In an interview with Targeted OncologyTM, Debra Patt, MD, PhD, MBA, FASCO, discusses the impact of delayed cancer screenings in potential patients and how the COVID-19 pandemic has increased existing inequities in cancer care.
When the COVID-19 pandemic forced patients with cancer to stay home and take extra precautions, it also forced thousands of others to delay routine screenings that would inform them of a potential cancer diagnosis. According to a study conducted by the Community Oncology Alliance (COA), there were significant reductions in breast (-85%), colon (-75%), prostate (-74%), and lung cancer (-56%) screenings at the beginning of COVID-19 in April 2020, compared with April 2019.1
At the time of the study’s publication, lead study author Debra Patt, MD, PhD, MBA, FASCO, said that as cancer becomes more advanced, it becomes a ticking time bomb—the impact of these delayed screenings will be felt for years to come as rates of morbidity and mortality increase.
Now, a new study from COA showed that in 2022 breast cancer screenings have increased from their 2020 lows, but screening disparities among White patients and patients from minority backgrounds have been exacerbated.2 For example, mean monthly mammogram screening rates of White Medicare Fee-For-Service beneficiaries dropped to 0.6% in April 2020, but by June 2020 recovered to 6.5%.
In comparison, American Indian/Alaska Native Medicare beneficiaries had a mean monthly screening rate of 0.5% in April 2020 that recovered to 3.1% in June 2020, still below the approximate 4% screening rate before the pandemic started.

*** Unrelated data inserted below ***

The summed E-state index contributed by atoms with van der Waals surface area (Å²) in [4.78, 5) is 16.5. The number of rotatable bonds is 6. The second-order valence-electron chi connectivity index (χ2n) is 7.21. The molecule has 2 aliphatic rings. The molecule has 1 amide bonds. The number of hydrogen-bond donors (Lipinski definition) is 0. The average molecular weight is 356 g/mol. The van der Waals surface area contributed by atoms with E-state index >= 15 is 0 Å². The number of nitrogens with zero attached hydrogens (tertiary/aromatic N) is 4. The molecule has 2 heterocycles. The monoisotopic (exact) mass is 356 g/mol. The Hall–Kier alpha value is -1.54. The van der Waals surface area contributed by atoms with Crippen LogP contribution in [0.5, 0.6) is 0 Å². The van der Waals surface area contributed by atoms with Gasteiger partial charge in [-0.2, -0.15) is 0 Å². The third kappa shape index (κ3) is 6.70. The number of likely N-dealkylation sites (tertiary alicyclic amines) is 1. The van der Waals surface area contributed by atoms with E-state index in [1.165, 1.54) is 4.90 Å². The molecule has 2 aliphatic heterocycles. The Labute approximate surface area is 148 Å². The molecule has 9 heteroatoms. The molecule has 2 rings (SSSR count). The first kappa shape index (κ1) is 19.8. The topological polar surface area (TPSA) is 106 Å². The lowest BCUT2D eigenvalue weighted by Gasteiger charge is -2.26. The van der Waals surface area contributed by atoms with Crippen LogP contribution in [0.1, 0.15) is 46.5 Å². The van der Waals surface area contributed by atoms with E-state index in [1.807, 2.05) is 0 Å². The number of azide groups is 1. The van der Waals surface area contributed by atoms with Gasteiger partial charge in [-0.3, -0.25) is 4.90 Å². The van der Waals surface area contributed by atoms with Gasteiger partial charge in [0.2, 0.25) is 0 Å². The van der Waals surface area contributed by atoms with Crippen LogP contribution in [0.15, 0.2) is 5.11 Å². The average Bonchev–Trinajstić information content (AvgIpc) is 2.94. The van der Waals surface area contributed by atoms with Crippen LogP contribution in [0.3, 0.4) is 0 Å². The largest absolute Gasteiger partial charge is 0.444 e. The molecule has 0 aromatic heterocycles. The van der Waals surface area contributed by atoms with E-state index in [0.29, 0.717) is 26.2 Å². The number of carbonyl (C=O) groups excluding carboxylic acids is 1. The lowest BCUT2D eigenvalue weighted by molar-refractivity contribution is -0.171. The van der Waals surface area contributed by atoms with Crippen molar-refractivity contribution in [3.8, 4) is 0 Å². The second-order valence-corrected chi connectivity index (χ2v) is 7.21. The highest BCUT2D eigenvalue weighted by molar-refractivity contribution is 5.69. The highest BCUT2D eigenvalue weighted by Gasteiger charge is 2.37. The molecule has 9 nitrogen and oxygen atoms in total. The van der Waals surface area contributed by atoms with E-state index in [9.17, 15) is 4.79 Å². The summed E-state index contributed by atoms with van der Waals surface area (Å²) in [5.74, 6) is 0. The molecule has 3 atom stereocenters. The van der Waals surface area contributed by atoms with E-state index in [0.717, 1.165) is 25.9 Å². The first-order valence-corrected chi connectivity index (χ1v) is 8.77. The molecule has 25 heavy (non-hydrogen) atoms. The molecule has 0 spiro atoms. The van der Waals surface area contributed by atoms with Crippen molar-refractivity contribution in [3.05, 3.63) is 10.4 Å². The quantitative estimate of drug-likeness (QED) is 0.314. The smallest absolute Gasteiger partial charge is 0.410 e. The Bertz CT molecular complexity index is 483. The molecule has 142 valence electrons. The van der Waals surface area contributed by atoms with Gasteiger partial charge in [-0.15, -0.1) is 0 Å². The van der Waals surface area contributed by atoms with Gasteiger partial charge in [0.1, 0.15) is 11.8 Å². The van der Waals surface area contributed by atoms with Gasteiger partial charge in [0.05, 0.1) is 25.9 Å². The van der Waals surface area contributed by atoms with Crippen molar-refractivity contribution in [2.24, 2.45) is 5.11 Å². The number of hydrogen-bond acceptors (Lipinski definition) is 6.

In an interview with Targeted OncologyTM, Patt, executive vice president of policy and strategic initiatives at Texas Oncology and member of the COA Board of Directors, discussed the highlights of these studies and what the lasting impact of delayed cancer screenings could look like for patients. Moreover, she addresses what has been done about this issue and what still needs to be worked on.
TARGETED ONCOLOGY: What are some of the highlights of the original study COA conducted?
Patt: We characterized utilization of screening, diagnostic, and treatment services for cancer in 2020 vs 2019. What we observed is that for the 6 million patients in the study, there was a substantial decrease in screens for cancer for patients with breast, colon, lung, and prostate cancer observed during 2020.
Furthermore, these decreases in screenings also translated into decreases in cancer related biopsies, surgeries, and treatment, meaning patients in 2020 did not get appropriate cancer therapy. One could then estimate that the natural consequences of delays in diagnosis is that patients will present with later stages of cancer, which will increase morbidity and mortality related to those cancers, because when you diagnose the cancer at a later stage, it's less likely to be curable.
We've been tracking this over time, and what we observed in 2020 is the utilization characteristics were inversely proportional to rates of COVID, meaning that when COVID spiked people did not get their appropriate screenings. We also know that Medicare had a beneficiary survey and they characterized that a lot of Medicare beneficiaries chose not to get a screening, either because they were fearful of leaving their homes, or they didn't have a way to get screening reliably, or there wasn't the availability of screening in their clinics.
What are the prognostic models showing how COVID-19 is impacting cancer mortality now?